There's A Storm Blowing In


When I was a child, the front porch was a good place to get a little breeze and cool off a bit in the summer.  We had five huge poplar trees in the front yard.  Four of them were planted just right to work as permanent bases for  rousing games of kick ball.  There was an ancient cedar on the left side of the house and then numerous tall trees around the perimeter of our yard.  Our little house was nestled under those giants making for some great summer shade.

The front porch had Grandma's houseplants hanging from every conceivable place. She had lots of wandering Jew, devil's ivy and pots of mother in law's tongue.  Many of her plants she had kept alive for decades.  Each plant held some kind of memory for her as relatives and friends had passed along a rooting or cutting of each.  No one went to the plant nursery and bought house plants in those days.

We had an ancient metal couch and metal garden chairs on the front porch.  The furniture had been painted and repainted fifty times with every conceivable shade and little bits of color could be seen through the cracks in the paint.  The plethora of random colors always fascinated me.   The wooden slat porch floor was painted blue gray and for some reason it buckled slightly on the side opposite the front steps. The warped wood caused me a lot of consternation as a little girl.  Hydrangeas and snowball bushes grew up next to the porch hemming it in on both sides.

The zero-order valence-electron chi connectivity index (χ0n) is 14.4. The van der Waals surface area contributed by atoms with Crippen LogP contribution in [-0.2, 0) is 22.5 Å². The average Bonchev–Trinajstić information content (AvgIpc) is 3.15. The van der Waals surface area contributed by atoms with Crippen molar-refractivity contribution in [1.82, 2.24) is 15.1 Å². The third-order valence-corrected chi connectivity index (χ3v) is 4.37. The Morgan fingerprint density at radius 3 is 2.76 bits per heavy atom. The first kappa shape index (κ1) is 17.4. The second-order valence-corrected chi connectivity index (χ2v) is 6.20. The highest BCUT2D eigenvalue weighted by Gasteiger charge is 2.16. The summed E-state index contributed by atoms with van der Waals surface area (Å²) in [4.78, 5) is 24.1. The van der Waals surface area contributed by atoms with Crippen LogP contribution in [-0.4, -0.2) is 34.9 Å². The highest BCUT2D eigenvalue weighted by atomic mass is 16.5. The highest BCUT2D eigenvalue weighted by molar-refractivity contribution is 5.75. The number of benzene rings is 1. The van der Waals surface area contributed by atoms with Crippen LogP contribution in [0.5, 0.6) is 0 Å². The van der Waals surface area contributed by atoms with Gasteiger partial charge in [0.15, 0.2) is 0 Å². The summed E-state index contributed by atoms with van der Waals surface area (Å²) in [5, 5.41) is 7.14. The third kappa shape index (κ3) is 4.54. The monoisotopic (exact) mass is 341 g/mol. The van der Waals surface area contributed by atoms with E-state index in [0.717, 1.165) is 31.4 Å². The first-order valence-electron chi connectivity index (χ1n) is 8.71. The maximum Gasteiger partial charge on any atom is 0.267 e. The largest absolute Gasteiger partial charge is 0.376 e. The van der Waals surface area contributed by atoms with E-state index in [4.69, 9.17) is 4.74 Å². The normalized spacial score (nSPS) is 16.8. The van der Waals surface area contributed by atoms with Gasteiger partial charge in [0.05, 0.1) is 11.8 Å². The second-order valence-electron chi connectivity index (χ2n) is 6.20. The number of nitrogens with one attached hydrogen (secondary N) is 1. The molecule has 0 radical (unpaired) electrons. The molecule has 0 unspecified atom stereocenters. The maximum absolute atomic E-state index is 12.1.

A couple of pencil cedars stood sentinel in the front growing in hard almost barren soil.

The sturdy ornate screen door that led out to the porch had a brass handle and door knob and a spring that caused it to make a distinctive slamming noise as we went in and out of the house.  From the front porch one could see the Sutton's woods across the road and the two big mill stones that stood upright on each side of their driveway.  Our mailbox lurched slightly by the left side of the graveled driveway and a tall lone black walnut tree stood on the right by the road.